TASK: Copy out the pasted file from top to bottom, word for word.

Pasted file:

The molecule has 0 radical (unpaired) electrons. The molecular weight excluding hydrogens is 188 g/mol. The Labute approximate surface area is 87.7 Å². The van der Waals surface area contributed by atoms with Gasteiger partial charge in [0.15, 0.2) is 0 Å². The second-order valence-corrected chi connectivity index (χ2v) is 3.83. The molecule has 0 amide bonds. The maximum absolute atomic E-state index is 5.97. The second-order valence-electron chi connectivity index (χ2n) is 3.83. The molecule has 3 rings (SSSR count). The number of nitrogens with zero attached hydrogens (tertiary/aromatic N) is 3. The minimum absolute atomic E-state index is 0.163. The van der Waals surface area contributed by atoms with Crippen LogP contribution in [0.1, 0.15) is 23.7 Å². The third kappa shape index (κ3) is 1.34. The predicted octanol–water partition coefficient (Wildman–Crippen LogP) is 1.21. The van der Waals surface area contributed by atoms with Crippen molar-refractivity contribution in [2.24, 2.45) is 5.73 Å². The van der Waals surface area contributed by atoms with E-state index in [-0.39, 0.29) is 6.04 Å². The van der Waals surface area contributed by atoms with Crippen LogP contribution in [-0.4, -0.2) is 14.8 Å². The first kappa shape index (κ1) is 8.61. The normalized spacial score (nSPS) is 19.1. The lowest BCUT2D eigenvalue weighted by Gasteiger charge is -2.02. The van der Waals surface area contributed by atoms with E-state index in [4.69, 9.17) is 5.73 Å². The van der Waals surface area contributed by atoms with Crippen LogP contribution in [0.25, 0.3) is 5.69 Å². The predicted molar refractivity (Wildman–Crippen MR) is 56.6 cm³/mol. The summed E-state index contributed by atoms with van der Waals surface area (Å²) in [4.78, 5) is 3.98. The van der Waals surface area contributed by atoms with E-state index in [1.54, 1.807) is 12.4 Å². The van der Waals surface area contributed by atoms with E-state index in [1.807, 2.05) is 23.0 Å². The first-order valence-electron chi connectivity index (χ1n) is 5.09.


The molecule has 0 radical (unpaired) electrons. The molecular weight excluding hydrogens is 188 g/mol. The Labute approximate surface area is 87.7 Å². The van der Waals surface area contributed by atoms with Gasteiger partial charge in [0.15, 0.2) is 0 Å². The second-order valence-corrected chi connectivity index (χ2v) is 3.83. The molecule has 0 amide bonds. The maximum absolute atomic E-state index is 5.97. The second-order valence-electron chi connectivity index (χ2n) is 3.83. The molecule has 3 rings (SSSR count). The number of nitrogens with zero attached hydrogens (tertiary/aromatic N) is 3. The minimum absolute atomic E-state index is 0.163. The van der Waals surface area contributed by atoms with Crippen LogP contribution in [0.1, 0.15) is 23.7 Å². The third kappa shape index (κ3) is 1.34. The predicted octanol–water partition coefficient (Wildman–Crippen LogP) is 1.21. The van der Waals surface area contributed by atoms with Crippen molar-refractivity contribution in [2.24, 2.45) is 5.73 Å². The van der Waals surface area contributed by atoms with E-state index in [-0.39, 0.29) is 6.04 Å². The van der Waals surface area contributed by atoms with Crippen LogP contribution in [-0.4, -0.2) is 14.8 Å². The first kappa shape index (κ1) is 8.61. The normalized spacial score (nSPS) is 19.1. The lowest BCUT2D eigenvalue weighted by Gasteiger charge is -2.02. The van der Waals surface area contributed by atoms with E-state index in [4.69, 9.17) is 5.73 Å². The van der Waals surface area contributed by atoms with Crippen LogP contribution in [0.25, 0.3) is 5.69 Å². The predicted molar refractivity (Wildman–Crippen MR) is 56.6 cm³/mol. The summed E-state index contributed by atoms with van der Waals surface area (Å²) in [4.78, 5) is 3.98. The van der Waals surface area contributed by atoms with E-state index in [1.54, 1.807) is 12.4 Å². The van der Waals surface area contributed by atoms with E-state index in [1.807, 2.05) is 23.0 Å². The first-order valence-electron chi connectivity index (χ1n) is 5.09.